For the beginning investor, one of the most important keys to learning about a business is understanding its financial statements. And of the three major statements -- the balance sheet, income statement, and statement of cash flows -- the income statement is usually the best place to start.

After all, earnings are the foundation of stock valuation, and understanding how and why a company makes (or doesn't make) a profit is central to further analysis of the company as an investment.

On an income statement, your attention will be drawn to the company's expenses, as revenue generally makes up just one line item on the document -- with a few exceptions, revenue comes primarily from sales, which do not need further explanation. The cost structure, however, is more complicated, and therefore important for investors to understand.

Though the income statement does not say so directly, expenses are made up of two key categories: fixed costs and variable costs. Fixed costs, like rent, do not change from month to month, while variable costs, such as the cost of goods sold, are directly tied to sales. Costs that contain aspects of both fixed and variable costs, like utilities, are called mixed costs. 

An example of a business with largely variable costs would be a lemonade stand -- lemons, sugar, water, ice, and cups. The cost of the business would be directly correlated with each cup of lemonade sold. An equipment rental business, on the other hand, would be made up of mostly fixed costs, as the cost to buy and own equipment is the same whether or not it gets rented.

To examine this concept further, let's take a look at a couple real-world examples.

Chipotle Mexican Grill(NYSE:CMG)offers a relatively straightforward business model. The economics of a restaurant business are simple, and unlike many fast food chains, Chipotle does not franchise, so all of its sales and expenses are a direct result of operating restaurants.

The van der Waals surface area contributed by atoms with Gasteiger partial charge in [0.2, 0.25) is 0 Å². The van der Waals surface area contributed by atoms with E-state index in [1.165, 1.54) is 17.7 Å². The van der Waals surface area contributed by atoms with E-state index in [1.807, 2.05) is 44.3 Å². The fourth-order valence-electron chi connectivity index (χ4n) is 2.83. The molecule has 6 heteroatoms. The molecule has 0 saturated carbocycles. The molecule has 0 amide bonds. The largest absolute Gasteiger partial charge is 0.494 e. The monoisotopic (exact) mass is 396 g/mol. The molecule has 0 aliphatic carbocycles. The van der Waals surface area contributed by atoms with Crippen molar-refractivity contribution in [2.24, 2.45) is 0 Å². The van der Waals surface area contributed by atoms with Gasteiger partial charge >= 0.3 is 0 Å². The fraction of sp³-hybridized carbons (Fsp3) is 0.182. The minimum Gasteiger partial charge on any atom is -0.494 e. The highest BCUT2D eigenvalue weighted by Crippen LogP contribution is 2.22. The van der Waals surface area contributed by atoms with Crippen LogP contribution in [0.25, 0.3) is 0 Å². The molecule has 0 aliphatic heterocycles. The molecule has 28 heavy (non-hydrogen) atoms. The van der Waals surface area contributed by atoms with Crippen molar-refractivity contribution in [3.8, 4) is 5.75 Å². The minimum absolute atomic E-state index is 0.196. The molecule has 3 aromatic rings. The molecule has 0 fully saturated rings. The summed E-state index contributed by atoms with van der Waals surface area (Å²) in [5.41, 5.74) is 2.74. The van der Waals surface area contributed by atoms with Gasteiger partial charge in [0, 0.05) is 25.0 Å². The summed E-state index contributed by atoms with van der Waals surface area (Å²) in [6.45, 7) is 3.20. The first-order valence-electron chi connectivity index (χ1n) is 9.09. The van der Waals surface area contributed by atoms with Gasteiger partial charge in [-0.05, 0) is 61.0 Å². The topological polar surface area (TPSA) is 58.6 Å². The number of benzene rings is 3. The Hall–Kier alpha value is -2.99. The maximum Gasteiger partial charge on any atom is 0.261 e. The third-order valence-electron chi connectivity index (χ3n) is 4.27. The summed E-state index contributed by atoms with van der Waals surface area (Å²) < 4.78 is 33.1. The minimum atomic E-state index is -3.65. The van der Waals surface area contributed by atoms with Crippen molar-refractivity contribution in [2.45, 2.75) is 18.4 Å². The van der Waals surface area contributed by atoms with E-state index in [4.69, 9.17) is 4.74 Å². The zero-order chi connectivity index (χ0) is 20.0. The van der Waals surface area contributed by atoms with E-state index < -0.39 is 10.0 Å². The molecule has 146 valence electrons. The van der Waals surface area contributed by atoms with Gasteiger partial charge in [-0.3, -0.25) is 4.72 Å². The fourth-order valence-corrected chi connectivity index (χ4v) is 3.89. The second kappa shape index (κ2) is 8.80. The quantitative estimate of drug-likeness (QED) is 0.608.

The key line items on the 2014 Chipotle income statement are:

1. Revenue -- $4.1 billion

2. Food, Beverage, and Packaging Costs -- $1.4 billion

3. Labor costs -- $900 million

4. Occupancy costs -- $230 million

5. General and Administrative costs -- $273 million 

Of the four cost categories above, the first two would be considered variable costs, while the bottom two are fixed. Based on those numbers, variable costs make up a much larger portion of expenses than fixed costs. That means that Chipotle's overall profit margin should be relatively stable, as its costs tend to fluctuate with sales.

Six of one, a half-dozen of the other
There is not necessarily an advantage to fixed costs or variable costs. Having high fixed costs gives a business increased operating leverage, meaning an increase in sales will have a greater effect on profits (e.g., 20% jump in sales could lead to a 50% increase in profits). However, high fixed costs also leave a business at risk, as a downturn in sales will have an outsized effect and could quickly result in losses.  

For a look at a business dependent on fixed costs, Netflix(NASDAQ:NFLX) offers a good example. The video streamer pulled in $5.5 billion in revenue last year, $3.7 billion of which went to the line item "cost of revenues," which management says is mostly content expenses, or what it pays to license the movies and TV shows its customers watch. Those are a form of fixed costs. 

Not surprisingly, the majority of Netflix revenue goes to content licensing and development, and the fixed nature of that cost explains why its earnings are so erratic from quarter to quarter and year to year. It also shows why Netflix highlights its subscriber figures in each report. Additional subscribers are highly profitable for Netflix, as its costs almost nothing to expand distribution to a new viewer. Subscription businesses tend to be built on fixed costs, as the cost to produce whatever content is being sold is the same whether there are one hundred subscribers or one million of them.   

The total cost equation
When relevant, it helps to compare the expenses and margins of a business with those of its competitors. Netflix has no pure play competition in streaming, making a comparison difficult, but Chipotle has plenty of peers in the restaurant industry. A closer look shows that Chipotle's restaurant-level operating margin is around 27% and significantly higher than much of the competition. That means Chipotle is successfully controlling its costs, both variable and fixed, in order to drive greater value for its shareholders. 

Once you understand the cost equation as an investor, the next step is to compare the figures with those of industry peers. Lower cost percentages, i.e. higher margins, compared to the industry are one of the best indicators of a superior, well-run company.  

This article represents the opinion of the writer, who may disagree with the “official” recommendation position of a Motley Fool premium advisory service. We’re motley! Questioning an investing thesis -- even one of our own -- helps us all think critically about investing and make decisions that help us become smarter, happier, and richer.